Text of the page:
Meanwhile, the industrial sector and the landed residential property subsegment were the most resilient in 1H2021. “[In terms of] the performance of the secondary market in 1H2021, 47% of respondents indicated ‘remain’ or ‘increase’ in property prices for industrial, and 36% of respondents indicated ‘remain’ or ‘increase’ in prices for landed residential units, as opposed to commercial and high-rise residential, with only 31% and 21% respectively,” said Chan.
“Landed properties have time and again proven themselves to be very stable and resilient through any market conditions even in these pandemic times,” she said. “Secondary properties are different from primary properties; viewing is in a way required as the condition of each property is different from others even in the same locality. With the daily infection rates increasing from April, this has affected viewings and, therefore, the volume of transactions.”
In comparison to prices in the primary market, those in the secondary market appear to have decreased by a higher percentage, Chan noted. She explained that as secondary properties are priced based on the price indicated by the sellers, it would appear that they are now more realistic and have adjusted their selling prices to be more competitive.
“Usually, a decrease in property price leads to a higher transaction volume but this isn’t the case from the survey findings. There are two ways of looking at this. First, secondary property prices are holding; and second, buyers are cautious before making purchases. Among the many other factors that affect buyers’ confidence besides the Covid-19 pandemic are the economy, job security and the stability of the government,” she said.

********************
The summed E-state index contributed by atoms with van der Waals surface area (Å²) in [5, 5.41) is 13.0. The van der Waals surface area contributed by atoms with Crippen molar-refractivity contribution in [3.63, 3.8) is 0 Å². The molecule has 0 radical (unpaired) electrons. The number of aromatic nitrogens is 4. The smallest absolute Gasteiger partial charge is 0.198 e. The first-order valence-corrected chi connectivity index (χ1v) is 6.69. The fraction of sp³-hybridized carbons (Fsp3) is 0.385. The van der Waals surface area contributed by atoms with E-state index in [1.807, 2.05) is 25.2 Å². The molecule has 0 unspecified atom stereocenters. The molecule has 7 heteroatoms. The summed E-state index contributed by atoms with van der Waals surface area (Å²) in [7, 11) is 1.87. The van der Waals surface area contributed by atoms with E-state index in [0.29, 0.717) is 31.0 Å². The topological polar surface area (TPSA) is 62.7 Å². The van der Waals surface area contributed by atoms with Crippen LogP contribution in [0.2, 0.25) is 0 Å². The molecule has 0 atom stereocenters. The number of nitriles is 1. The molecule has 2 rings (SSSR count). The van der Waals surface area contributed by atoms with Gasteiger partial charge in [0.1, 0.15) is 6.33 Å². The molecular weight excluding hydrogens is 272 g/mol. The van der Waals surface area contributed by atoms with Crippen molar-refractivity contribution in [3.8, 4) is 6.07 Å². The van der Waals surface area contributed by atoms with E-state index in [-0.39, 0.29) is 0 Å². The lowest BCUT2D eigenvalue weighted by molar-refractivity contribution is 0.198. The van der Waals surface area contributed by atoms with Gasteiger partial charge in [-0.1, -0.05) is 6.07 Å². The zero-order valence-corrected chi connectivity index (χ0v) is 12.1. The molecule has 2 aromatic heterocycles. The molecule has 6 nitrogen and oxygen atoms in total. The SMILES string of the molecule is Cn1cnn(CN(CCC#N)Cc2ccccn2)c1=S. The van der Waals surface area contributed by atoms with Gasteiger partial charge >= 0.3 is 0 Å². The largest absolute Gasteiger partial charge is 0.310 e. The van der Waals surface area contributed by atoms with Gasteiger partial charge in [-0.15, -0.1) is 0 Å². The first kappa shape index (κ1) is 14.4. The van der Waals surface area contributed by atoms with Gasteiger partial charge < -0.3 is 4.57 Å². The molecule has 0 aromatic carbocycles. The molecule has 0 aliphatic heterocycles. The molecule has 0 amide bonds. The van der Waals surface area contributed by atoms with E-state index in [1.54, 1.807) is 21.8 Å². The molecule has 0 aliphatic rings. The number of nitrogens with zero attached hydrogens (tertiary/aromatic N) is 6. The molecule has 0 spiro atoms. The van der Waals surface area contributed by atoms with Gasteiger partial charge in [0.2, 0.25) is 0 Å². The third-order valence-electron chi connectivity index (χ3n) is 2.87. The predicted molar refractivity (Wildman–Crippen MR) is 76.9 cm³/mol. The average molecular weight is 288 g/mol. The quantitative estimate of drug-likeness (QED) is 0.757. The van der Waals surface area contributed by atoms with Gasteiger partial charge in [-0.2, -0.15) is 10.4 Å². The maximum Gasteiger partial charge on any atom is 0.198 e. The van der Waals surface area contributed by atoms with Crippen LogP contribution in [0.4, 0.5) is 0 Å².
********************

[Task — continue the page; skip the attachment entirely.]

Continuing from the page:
She also highlighted the movements in the rental market during 1H2021.
“The general trend [in the rental market] indicates a decrease in rent. For commercial properties, as businesses are badly hit by the effects of the pandemic, landlords are pressured to either reduce rents or have the place vacant if the tenant defaults,” she said.
“For residential properties, a huge proportion of the rent reduction is on compassionate grounds, to promote healthy landlord and tenant relationships.”